Look at a typical blog post that unveils practical tips about a computer language.

It contains several code snippets in order to help the reader to understand the ideas conveyed by the author.

But the clarity of the content is limited because the code snippets are usually static. The reader cannot interact with the code. And interactivity is key for an effective learning experience.

Meet Dave. He is a javascript expert. He has a blog where he frequently shares his tips about javascript and react.js. He has good explanatory skills and his articles always contain code examples to illustrate his ideas.


He has tried to embed jsfiddle and codepen iframes in a couple of articles but it feels not natural to him to edit his code snippets on a website and embed them as iframes. More important, Dave was really frustrated by the fact that he couldn’t share data and code between the different code snippets of the same article.


A couple of weeks ago, Dave discovered Klipse, a javascript plugin for interactive code snippets in blog posts: with Klipse, it is super easy to include interactive code snippets in his blog posts and share data and code between the code snippets.

Dave decided to use Klipse in order to rewrite 3 of his top articles where instead of static code snippets he would have interactive code snippets.

It was really a fun experience for Dave and it took him less than 20 minutes per article. Dave called it the klipsification of his blog.

Dave republished his klipsified articles and shared the 3 of them on reddit and Hacker News. The readers were excited by this new way of blogging about javascript: it was super fun for them to interact with Dave’s code snippets and the interactivity helped them to have a clear understanding of Dave’s ideas.


Here is the Klipse snippets that Dave created in order to explain EcmaScript 6 arrow functions:

var hello = name => "hello " + name;

Dave used his hello function inside a react snippet with a jsx component:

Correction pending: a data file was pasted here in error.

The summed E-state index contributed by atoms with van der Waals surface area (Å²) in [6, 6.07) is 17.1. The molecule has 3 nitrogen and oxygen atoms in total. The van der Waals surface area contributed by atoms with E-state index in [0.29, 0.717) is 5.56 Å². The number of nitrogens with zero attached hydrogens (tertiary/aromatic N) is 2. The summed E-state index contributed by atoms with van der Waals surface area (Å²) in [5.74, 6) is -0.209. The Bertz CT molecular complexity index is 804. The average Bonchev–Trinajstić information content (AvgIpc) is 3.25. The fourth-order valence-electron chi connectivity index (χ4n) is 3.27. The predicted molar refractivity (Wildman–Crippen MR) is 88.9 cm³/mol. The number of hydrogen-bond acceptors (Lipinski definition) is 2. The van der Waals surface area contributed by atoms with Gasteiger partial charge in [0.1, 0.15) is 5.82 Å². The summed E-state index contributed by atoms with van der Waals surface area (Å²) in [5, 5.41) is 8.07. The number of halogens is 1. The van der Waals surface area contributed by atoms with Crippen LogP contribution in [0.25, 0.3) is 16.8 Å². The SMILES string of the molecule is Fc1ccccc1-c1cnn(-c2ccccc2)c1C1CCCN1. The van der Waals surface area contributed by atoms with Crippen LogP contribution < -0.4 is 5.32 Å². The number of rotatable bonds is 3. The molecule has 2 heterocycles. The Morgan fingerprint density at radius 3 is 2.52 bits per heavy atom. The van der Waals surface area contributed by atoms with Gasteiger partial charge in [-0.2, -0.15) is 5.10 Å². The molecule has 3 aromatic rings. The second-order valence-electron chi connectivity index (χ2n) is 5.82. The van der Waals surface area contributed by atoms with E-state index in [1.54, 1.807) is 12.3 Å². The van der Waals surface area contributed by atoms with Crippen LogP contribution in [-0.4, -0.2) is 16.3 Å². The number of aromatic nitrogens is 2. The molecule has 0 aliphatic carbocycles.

<div style={ {color:'red'} }>

Dave’s readers were delighted by the fact that when they changed the color in the snippet from 'red' to 'purple', the component re-rendered itself instantaneously!

Dave was even able to show to his readers exactly how his jsx component is transpiled into javascript:

<div style={ {color:'red'} }>

The excitation of his readers made Dave feel happy.


If like Dave, you own a technical blog and you want to delight your readers, you should give it a try today and klipsify your 3 top articles.

Klipse supports the following languages: clojure, ruby, javascript, python, scheme, es2017, jsx, brainfuck, c++, reagent.

In order to klipsify his blog post, Dave made two simple steps as explained in Klipse’s README:

  1. He created DOM elements for the klipse snippets with class names of his choice, corresponding to the snippet type:
    1. .language-eval-js for javascript snippets
    2. .language-render-jsx for react snippets to render
    3. .language-transpile-jsx for jsx snippets to transpile
  2. He included the klipse javascript tag at the end of the page’s <body> with the klipse_settings set according to the class names that Dave chose:
<link rel="stylesheet" type="text/css" href="https://storage.googleapis.com/app.klipse.tech/css/codemirror.css">

window.klipse_settings = {
  selector_eval_js: '.language-eval-js',
  selector_render_jsx: '.language-render-jsx',
  selector_transpile_jsx: '.language-transpile-jsx',

<script src="https://storage.googleapis.com/app.klipse.tech/plugin_prod/js/klipse_plugin.min.js"></script>

Dave chose those class names because he loved but you could chose any class names and set the klipse_settings accordingly.